You have to admire Winston Peters' tenacity.
Despite all the obstacles facing himself and his party between now and the election - from the SFO to being ruled out by National - he's clearly still got it and can make it work for him. Cleverly, he's probably already played the cards that might inoculate him somewhat from the looming Covid-19 blowback.
Much of the voting population probably has no idea yet how bad this is going to get. We've had warnings this week of as many as three waves of redundancies and up to 10 per cent of Kiwis suffering depression related to this crisis, but warnings are just words. Until it happens, many won't appreciate the true pain of an economic depression.
• Heather du Plessis-Allan: We've lost our senses over Covid-19
• Heather du Plessis-Allan: Can people angry about the lockdown please settle down?
• Heather du Plessis-Allan: It's silly to criticise businesses for taking the wage subsidy
At that point voters will blame the Government for the decisions it took. Was the wage subsidy enough? Should there have been commercial rent relief to keep businesses going? Was level 4 necessary? Did level 4 go on too long? Should retailers have been allowed to open under level 3?
How many voters will turn septic over these questions is anyone's guess. It may be a few, it may be many.
But Peters has already moved to protect his party from that anger by giving several interviews in which he repeatedly stated the importance of the economy. He never went as far as saying that protecting the economy was more important than protecting health. He just said enough to create the impression it's what he thought. And so reporters and commentators fell into the trap of thinking Peters and party have argued in Cabinet against the restrictions forced on us, but I'm not convinced that was the case.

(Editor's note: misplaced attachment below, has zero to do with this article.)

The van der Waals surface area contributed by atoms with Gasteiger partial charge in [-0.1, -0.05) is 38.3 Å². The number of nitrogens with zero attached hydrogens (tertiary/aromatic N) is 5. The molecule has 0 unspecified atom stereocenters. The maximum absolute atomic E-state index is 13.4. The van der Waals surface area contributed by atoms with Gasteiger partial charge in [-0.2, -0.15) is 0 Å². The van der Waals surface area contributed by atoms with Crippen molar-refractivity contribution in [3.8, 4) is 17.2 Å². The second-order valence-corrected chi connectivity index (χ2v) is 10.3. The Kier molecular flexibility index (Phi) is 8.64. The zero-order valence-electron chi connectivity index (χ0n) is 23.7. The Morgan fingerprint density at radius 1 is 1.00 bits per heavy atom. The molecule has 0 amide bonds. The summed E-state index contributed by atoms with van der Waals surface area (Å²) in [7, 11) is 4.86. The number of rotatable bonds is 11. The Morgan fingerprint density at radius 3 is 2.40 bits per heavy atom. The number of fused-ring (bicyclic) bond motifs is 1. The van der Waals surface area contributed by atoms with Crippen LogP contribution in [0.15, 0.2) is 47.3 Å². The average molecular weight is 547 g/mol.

Case in point is the (possibly angry) tweet Peters sent out criticising a reporter's suggestion that he was opposed to the extension of level 4. Peters tweeted, "NZF isn't opposed to a short extension to L4 if it's the best course of action". Peters very cleverly has a foot in both camps so that, depending on which way the public mood eventually swings, he can argue that was his position all along.
He also quite wisely stayed away from Wellington. If voters do eventually blame the Government for killing the economy, they will likely attach that blame and anger to the face they most closely associate with the government response: the Prime Minister. Just as she benefits from public support of the restrictions, she might be punished by public opposition. There may prove to be a correlation with a Cabinet Minister's distance from the Beehive and the amount of blame they cop. Out of sight, out of mind. So, while it seemed that being based in Whananaki risked creating the impression Winston was AWOL in the early days of lockdown, maybe he'll be proven wise in choosing the beach as his lockdown location.
Still, it clearly bothers him that he will cop some blame for choosing health over the economy. That might explain why he went public with the surprising revelation that Cabinet rejected Health Ministry advice to lock the borders to even New Zealand citizens. It was an unusual revelation because ministers rarely volunteer information on Cabinet discussions.
It wasn't a great example to use, though. It didn't prove that Cabinet was prepared to resist the Health Ministry and prioritise the economy. Arguably, Cabinet's decision further eroded the economy by choosing to allow infected citizens to keep arriving and risking a much longer level 4 lockdown. Which is exactly what we got. It also undermined the PM's favourite message that she's been "going hard and going early". That's tough to argue when we now know the Health Ministry was pushing for a closed border to Kiwis two weeks before the PM finally ordered returning New Zealanders to quarantine on arrival.
But that is unlikely to concern Peters. He's hardly shown much concern for causing headaches for this PM.
I'd expect that what we've seen this week will be part of his recipe for the election: a bit of nostalgia for a New Zealand that manufactured its own products, a bit of division with Labour - whether real or not - and a bit of a headache for the PM.